At oral arguments, Gorsuch followed the ACLU’s lead, immediately latching onto the strange consequences of the government’s reading. He asked Zachary Tripp, a Justice Department attorney, if the government should seize an unauthorized immigrant 30 years after his release—even if “was aware of him the entire time and chose not to act.”
“Is there any limit on the government’s power?” Gorsuch asked Tripp. Eventually, Tripp admitted that, no, there isn’t: Under his argument, the government can ignore an unauthorized immigrant for decades, then detain him, without bond, on a whim. The justice seemed troubled. No limit? “Fifty years” after an unauthorized immigrant commits “a minor crime, you say, yes, the government must come and arrest him?” he asked.
Gorsuch, though, had equally tough questions for ACLU deputy legal director Cecillia Wang. He focused on another provision of the statute that states that the government “may release” an unauthorized immigrant taken into custody under the law “only if … necessary” for witness protection. Reading these sections together, Gorsuch asked, doesn’t it seem as if the government must keep these immigrants in custody no matter when they were detained—unless they’re placed in witness protection? In other words, doesn’t this provision clarify any ambiguity by stating that, regardless of when these immigrants are detained, they can only be released for one specific reason?
Wang was ready with a retort. “Let me give you a hypothetical example that tracks this statute,” she said:
I might tell you in a two-paragraph instruction. [Paragraph] one: Harvest the grapes in vineyards A, B, and C when they ripen. Paragraph two: Make the wine from the grapes described in Paragraph 1. The grapes refer to both the temporal component—I want you to harvest them when they’re ripe, not when they’re overripe, not when they’re underripe—and it’s from those three vineyards.
The idea here is that when Wang says “make the wine from the grapes,” she isn’t referring to all of the grapes—whether or not they’re ripe. She’s referring to a subset of grapes, the ripe ones. Similarly, when the law says that the government “may release” certain immigrants only for witness protection, it isn’t referring to all of the immigrants described in the statute. It’s referring to the immigrants who were detained when they were released from criminal custody, as the statute commands. Unauthorized immigrants whom the government picked up after their release can still receive a bond hearing, like almost all others.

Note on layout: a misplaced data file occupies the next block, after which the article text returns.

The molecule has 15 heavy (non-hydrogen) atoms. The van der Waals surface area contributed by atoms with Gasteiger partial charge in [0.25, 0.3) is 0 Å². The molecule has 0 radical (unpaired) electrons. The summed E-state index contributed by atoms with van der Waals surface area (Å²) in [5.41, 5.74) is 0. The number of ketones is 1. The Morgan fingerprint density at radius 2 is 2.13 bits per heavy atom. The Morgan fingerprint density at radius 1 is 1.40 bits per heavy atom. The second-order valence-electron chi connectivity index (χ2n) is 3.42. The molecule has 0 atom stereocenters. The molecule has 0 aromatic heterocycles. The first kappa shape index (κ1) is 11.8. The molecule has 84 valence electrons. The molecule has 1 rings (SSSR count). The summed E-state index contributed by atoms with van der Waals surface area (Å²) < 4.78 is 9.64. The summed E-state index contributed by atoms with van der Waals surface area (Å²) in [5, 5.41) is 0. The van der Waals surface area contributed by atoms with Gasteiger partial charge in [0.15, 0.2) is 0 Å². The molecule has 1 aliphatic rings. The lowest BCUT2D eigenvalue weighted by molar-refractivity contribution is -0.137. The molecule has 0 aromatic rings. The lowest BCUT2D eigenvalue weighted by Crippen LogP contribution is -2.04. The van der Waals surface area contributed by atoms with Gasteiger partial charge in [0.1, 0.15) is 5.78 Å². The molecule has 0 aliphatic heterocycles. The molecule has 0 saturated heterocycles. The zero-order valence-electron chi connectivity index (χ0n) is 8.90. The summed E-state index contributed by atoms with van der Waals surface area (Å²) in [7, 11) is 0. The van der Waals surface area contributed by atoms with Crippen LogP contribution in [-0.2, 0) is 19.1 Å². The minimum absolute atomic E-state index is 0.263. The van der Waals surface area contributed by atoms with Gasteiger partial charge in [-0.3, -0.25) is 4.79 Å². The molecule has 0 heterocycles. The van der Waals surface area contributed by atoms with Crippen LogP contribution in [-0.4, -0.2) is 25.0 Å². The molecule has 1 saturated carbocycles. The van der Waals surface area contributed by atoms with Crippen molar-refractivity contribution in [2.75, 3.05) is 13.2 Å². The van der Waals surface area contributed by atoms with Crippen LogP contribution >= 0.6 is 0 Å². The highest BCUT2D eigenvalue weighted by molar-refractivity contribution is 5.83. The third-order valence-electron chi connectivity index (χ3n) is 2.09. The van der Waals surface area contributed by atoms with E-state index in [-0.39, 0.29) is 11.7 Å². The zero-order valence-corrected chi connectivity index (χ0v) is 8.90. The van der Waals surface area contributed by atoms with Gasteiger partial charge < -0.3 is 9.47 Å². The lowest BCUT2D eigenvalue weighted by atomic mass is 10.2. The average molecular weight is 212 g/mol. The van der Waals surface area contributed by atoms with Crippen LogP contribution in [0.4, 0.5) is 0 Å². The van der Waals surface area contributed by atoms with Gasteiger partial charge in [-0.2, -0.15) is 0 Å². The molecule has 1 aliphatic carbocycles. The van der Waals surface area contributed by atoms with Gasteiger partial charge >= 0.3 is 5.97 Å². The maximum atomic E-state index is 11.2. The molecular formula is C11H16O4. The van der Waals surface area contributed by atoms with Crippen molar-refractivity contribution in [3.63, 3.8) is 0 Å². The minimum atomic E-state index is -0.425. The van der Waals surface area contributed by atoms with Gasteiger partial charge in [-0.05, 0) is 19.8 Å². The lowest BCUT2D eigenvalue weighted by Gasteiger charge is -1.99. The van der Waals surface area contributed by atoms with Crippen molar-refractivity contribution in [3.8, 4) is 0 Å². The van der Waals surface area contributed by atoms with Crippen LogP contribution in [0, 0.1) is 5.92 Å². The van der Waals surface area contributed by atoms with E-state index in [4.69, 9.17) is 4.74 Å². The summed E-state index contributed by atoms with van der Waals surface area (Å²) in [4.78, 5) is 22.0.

Gorsuch was impressed. “It’s a neat example,” he told Wang. “I commend you. Well done.” But he noted that “I’m not sure I buy it,” and the two went back-and-forth over the meaning of the “adverbial phrase.” It’s not clear whether Wang ultimately persuaded Gorsuch, but he seemed genuinely open to her argument, at one point even asking her to “help me out.” If he does wind up agreeing with Wang, it could be the second time he has sided with the liberals in a 5–4 immigrant-detention case. And it would mark a stark contrast with Justice Brett Kavanaugh, who appeared highly skeptical of Wang’s position.
On Thursday, I asked Wang whether she had catered her argument to Gorsuch, a noted grammarian and devoted textualist. She told me she always believed she should win “under the words that Congress wrote.” The ACLU “started with the plain text of the statute,” Wang said, and “that’s just how the arguments came together. It’s common sense: When means when.” The government’s position, by comparison, is “a really tortured interpretation” that writes a key phrase out of the statute.
If Gorsuch follows his textualist instincts, he should reach a progressive result that would grant bond hearings to thousands of unauthorized immigrants. But even if he sides with the conservatives, the ACLU is onto something here. Gorsuch’s eagerness to grasp Wang’s textualist interpretation provides more evidence that the justice isn’t just another law-and-order hard-liner. With enough grammatical precision, liberal advocates might occasionally lead him to results that the Trump administration despises. The era of the Gorsuch brief has arrived.
Update, Oct. 11, 2018: This piece has been updated to specify that the statute affects unauthorized immigrants.